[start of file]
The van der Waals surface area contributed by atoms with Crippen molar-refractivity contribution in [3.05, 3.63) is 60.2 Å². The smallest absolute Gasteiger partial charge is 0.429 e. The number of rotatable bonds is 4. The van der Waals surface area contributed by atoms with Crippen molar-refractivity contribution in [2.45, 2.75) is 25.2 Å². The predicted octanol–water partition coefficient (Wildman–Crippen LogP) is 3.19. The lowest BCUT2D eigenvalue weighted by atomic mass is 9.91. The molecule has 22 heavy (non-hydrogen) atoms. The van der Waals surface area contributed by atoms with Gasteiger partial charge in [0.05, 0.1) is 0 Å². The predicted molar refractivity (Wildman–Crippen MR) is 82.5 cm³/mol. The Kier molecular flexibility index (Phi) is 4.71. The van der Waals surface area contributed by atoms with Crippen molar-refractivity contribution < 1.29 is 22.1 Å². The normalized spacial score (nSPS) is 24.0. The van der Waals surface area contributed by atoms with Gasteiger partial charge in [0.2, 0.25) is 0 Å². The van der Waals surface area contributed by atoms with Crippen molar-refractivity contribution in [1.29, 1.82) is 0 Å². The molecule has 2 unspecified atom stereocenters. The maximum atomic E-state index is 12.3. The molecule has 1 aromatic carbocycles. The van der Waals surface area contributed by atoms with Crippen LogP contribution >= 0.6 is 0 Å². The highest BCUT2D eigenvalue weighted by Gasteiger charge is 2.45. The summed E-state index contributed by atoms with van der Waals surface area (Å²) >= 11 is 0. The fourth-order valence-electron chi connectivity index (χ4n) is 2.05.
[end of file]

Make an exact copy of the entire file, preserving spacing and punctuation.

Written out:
The van der Waals surface area contributed by atoms with Crippen molar-refractivity contribution in [3.05, 3.63) is 60.2 Å². The smallest absolute Gasteiger partial charge is 0.429 e. The number of rotatable bonds is 4. The van der Waals surface area contributed by atoms with Crippen molar-refractivity contribution in [2.45, 2.75) is 25.2 Å². The predicted octanol–water partition coefficient (Wildman–Crippen LogP) is 3.19. The lowest BCUT2D eigenvalue weighted by atomic mass is 9.91. The molecule has 22 heavy (non-hydrogen) atoms. The van der Waals surface area contributed by atoms with Gasteiger partial charge in [0.05, 0.1) is 0 Å². The predicted molar refractivity (Wildman–Crippen MR) is 82.5 cm³/mol. The Kier molecular flexibility index (Phi) is 4.71. The van der Waals surface area contributed by atoms with Crippen molar-refractivity contribution < 1.29 is 22.1 Å². The normalized spacial score (nSPS) is 24.0. The van der Waals surface area contributed by atoms with Gasteiger partial charge in [0.2, 0.25) is 0 Å². The van der Waals surface area contributed by atoms with Crippen molar-refractivity contribution in [1.29, 1.82) is 0 Å². The molecule has 2 unspecified atom stereocenters. The maximum atomic E-state index is 12.3. The molecule has 1 aromatic carbocycles. The van der Waals surface area contributed by atoms with Crippen LogP contribution >= 0.6 is 0 Å². The highest BCUT2D eigenvalue weighted by Gasteiger charge is 2.45. The summed E-state index contributed by atoms with van der Waals surface area (Å²) >= 11 is 0. The fourth-order valence-electron chi connectivity index (χ4n) is 2.05.